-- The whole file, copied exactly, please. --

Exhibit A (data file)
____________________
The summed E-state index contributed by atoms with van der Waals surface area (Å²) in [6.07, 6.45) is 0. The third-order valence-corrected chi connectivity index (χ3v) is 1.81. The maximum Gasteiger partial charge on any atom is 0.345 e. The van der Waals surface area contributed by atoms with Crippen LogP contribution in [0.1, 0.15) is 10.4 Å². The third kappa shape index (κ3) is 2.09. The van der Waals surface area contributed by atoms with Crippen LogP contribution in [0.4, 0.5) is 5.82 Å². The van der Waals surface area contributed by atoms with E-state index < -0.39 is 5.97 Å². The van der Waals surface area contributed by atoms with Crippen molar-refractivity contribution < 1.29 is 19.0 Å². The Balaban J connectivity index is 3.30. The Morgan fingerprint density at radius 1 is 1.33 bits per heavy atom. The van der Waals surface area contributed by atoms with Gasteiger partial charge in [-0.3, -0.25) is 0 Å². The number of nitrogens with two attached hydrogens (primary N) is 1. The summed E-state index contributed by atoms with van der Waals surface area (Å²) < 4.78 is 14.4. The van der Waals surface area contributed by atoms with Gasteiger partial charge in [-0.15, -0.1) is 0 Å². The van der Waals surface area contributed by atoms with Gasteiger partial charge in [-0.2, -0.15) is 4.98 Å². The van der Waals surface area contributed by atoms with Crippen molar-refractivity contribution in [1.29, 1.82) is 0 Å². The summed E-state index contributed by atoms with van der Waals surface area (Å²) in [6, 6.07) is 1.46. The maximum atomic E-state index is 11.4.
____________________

The summed E-state index contributed by atoms with van der Waals surface area (Å²) in [6.07, 6.45) is 0. The third-order valence-corrected chi connectivity index (χ3v) is 1.81. The maximum Gasteiger partial charge on any atom is 0.345 e. The van der Waals surface area contributed by atoms with Crippen LogP contribution in [0.1, 0.15) is 10.4 Å². The third kappa shape index (κ3) is 2.09. The van der Waals surface area contributed by atoms with Crippen LogP contribution in [0.4, 0.5) is 5.82 Å². The van der Waals surface area contributed by atoms with E-state index < -0.39 is 5.97 Å². The van der Waals surface area contributed by atoms with Crippen molar-refractivity contribution < 1.29 is 19.0 Å². The Balaban J connectivity index is 3.30. The Morgan fingerprint density at radius 1 is 1.33 bits per heavy atom. The van der Waals surface area contributed by atoms with Gasteiger partial charge in [-0.3, -0.25) is 0 Å². The number of nitrogens with two attached hydrogens (primary N) is 1. The summed E-state index contributed by atoms with van der Waals surface area (Å²) < 4.78 is 14.4. The van der Waals surface area contributed by atoms with Gasteiger partial charge in [-0.15, -0.1) is 0 Å². The van der Waals surface area contributed by atoms with Gasteiger partial charge in [-0.2, -0.15) is 4.98 Å². The van der Waals surface area contributed by atoms with Crippen molar-refractivity contribution in [1.29, 1.82) is 0 Å². The summed E-state index contributed by atoms with van der Waals surface area (Å²) in [6, 6.07) is 1.46. The maximum atomic E-state index is 11.4.